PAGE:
“A change of address led to a new GP who was also dismissive. She questioned the accuracy of my pain perception. I wanted to poke her in the eye to see if she perceived that as painful!”

One of my readers who has taken many ambulance trips to her local ER during her years as a heart patient told me of her unusual strategy for picking out what she plans to wear each day:

“While you are getting dressed in the morning, you consider which clothes you wouldn’t be too upset about having cut off you with scissors by the E.R. staff!”

Speaking of getting dressed, my reader C. McKinney would not go to the E.R. in mid-heart attack until she changed her clothes. Here’s why:

“I was trying on my Dr. Seuss ‘Thing One’ Halloween costume the night of my classic-symptom widowmaker heart attack. But I refused to go to the E.R. until I changed out of my costume, reasoning: ‘They won’t take me seriously wearing this!’”

Meanwhile, a heart patient from Australia lives with heart failure, an ICD (implantable cardioverter-defibrillator) and familial dilated cardiomyopathy. She tells us this story:

My husband swears this groggy conversation actually happened while I was in the in the ICU:

  • Cardiologist: ”And what brought you to hospital?”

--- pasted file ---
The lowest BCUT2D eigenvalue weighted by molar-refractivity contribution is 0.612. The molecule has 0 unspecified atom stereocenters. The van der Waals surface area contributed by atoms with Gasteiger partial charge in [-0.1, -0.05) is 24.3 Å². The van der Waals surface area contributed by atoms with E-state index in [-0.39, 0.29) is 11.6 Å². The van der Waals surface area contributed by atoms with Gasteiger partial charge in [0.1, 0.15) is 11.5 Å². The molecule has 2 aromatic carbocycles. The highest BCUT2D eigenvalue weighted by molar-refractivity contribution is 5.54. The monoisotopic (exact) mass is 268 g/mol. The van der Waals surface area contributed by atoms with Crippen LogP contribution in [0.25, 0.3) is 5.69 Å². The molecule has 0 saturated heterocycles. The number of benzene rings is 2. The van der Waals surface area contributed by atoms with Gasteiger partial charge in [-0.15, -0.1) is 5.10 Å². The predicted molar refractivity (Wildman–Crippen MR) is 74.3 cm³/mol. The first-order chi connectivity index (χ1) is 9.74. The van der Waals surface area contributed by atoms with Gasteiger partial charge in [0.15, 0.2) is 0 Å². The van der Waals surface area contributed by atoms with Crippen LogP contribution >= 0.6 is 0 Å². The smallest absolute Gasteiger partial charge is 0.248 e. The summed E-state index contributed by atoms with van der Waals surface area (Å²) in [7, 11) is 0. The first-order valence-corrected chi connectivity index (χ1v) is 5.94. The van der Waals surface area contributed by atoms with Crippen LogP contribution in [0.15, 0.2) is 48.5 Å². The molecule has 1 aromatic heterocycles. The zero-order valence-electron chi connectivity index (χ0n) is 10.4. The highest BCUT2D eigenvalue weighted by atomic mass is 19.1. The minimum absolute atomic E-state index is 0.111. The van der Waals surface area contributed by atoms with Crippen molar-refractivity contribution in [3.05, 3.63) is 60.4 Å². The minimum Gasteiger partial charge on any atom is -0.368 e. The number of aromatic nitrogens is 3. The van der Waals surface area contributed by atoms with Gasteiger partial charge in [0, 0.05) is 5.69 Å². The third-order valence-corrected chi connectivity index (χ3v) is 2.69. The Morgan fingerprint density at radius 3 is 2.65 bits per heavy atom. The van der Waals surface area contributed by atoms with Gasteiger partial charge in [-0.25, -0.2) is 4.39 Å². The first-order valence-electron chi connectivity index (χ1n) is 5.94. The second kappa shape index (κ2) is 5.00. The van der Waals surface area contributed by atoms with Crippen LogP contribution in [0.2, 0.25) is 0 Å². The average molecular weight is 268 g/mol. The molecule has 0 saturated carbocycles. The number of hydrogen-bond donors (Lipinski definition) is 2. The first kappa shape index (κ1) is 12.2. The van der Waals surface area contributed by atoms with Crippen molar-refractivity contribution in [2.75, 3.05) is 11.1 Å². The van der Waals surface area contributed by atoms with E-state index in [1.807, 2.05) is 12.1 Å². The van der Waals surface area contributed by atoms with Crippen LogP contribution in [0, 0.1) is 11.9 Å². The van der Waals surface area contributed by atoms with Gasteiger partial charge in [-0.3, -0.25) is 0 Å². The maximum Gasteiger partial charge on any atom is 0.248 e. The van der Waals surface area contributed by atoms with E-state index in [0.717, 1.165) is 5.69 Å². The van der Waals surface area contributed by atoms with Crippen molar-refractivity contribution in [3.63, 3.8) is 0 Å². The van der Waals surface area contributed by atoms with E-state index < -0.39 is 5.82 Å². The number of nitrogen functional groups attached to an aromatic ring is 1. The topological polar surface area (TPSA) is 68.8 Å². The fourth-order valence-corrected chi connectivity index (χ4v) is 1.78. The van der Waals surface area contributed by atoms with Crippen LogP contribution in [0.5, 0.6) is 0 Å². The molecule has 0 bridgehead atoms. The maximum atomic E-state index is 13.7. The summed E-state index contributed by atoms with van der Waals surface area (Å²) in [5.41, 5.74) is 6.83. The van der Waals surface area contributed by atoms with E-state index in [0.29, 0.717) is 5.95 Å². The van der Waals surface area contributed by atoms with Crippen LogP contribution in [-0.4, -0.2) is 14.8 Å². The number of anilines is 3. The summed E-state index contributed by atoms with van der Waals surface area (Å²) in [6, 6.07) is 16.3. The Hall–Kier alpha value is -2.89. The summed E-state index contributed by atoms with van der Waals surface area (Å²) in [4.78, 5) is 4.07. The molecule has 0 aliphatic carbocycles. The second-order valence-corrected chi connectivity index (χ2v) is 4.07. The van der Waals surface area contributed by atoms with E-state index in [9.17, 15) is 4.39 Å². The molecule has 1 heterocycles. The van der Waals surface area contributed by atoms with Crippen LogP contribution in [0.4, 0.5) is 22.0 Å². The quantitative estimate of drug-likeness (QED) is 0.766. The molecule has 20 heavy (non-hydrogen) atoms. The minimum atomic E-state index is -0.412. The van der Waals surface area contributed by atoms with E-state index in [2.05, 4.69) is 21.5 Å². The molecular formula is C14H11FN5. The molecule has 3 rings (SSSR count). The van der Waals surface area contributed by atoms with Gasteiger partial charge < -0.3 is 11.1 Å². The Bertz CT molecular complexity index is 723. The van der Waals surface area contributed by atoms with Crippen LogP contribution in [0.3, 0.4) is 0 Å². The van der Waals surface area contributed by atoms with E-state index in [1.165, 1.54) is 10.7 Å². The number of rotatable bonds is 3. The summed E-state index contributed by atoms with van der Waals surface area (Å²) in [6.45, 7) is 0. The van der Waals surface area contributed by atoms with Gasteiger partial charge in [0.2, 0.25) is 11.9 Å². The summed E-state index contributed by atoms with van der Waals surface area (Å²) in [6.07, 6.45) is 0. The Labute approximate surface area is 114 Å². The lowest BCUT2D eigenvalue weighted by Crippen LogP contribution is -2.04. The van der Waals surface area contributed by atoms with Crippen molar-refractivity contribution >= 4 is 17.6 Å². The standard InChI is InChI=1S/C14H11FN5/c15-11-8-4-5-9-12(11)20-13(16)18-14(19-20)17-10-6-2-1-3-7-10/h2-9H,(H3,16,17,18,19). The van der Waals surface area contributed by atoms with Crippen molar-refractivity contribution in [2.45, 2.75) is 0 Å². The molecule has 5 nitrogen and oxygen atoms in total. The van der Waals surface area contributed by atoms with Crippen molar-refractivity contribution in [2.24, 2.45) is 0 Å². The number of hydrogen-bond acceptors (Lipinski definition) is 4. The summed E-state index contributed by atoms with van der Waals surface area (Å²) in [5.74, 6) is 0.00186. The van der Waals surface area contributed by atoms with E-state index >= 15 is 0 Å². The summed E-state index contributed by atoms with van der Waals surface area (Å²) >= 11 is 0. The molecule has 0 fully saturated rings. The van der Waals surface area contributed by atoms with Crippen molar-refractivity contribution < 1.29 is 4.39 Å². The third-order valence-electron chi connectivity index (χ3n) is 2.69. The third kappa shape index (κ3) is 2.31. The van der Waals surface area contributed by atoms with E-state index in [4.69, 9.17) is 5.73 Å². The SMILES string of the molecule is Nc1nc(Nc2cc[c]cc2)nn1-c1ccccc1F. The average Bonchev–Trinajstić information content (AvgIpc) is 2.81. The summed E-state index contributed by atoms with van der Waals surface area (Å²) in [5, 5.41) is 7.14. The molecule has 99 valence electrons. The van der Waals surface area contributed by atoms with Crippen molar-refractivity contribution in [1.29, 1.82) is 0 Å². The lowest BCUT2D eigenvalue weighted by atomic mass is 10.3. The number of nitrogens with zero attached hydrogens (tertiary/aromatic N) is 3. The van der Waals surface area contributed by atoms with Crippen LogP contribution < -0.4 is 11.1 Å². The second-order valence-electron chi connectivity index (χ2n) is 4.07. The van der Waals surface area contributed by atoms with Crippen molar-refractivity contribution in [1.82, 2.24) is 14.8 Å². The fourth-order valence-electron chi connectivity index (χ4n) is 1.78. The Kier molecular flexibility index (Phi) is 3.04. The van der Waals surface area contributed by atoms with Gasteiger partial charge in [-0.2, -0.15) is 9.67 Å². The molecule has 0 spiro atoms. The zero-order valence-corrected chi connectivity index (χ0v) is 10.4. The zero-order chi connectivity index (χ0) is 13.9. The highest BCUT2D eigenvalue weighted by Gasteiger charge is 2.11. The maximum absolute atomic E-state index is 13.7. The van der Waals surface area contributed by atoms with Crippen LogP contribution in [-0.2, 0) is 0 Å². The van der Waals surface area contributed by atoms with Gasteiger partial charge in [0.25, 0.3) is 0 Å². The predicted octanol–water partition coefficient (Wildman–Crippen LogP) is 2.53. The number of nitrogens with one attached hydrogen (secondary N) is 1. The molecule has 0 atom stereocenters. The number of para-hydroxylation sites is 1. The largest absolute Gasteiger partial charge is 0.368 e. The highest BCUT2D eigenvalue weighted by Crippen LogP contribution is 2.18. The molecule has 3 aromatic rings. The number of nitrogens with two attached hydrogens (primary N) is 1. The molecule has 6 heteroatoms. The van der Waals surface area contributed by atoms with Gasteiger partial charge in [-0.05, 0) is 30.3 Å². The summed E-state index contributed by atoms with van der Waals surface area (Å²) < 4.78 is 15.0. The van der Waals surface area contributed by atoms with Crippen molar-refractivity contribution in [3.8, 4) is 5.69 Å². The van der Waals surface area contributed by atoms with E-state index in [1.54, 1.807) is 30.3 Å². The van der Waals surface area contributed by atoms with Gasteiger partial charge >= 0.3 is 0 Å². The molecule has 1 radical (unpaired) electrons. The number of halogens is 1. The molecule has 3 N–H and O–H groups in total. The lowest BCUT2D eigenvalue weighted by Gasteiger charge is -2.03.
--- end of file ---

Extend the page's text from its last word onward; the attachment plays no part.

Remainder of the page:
• Me :  “An ambulance.”
  • Cardiologist : “No, why are you here?”
  • Me:  “Isn’t this the Hilton?”
  • Cardiologist to other cardiologist: “We have a live one here!”
  • Me:  “Gosh, I hope so. Let’s try and keep it that way.”

When I was at Mayo Clinic in 2008 (attending the WomenHeart Science and Leadership Symposium for Women With Heart Disease), we were discussing the issue of calling 911 during a heart attack one morning over breakfast (all 45 of us were heart patients, many who had been on more than one emergency ambulance ride to the E.R. over the years). A woman at our table that day was describing experiencing her second heart attack at home, and awaiting the ambulance arrival after her hubby had called 911 for her. Her husband left the room to get their coats, and when he returned, he was alarmed to find his wife gone. He found her in the bathroom, one leg perched up on the toilet seat, shaving her legs!  “I can’t go to the E.R. with these hairy legs!!!” she explained. . .  (And yes, every female heart patient I know would get that!)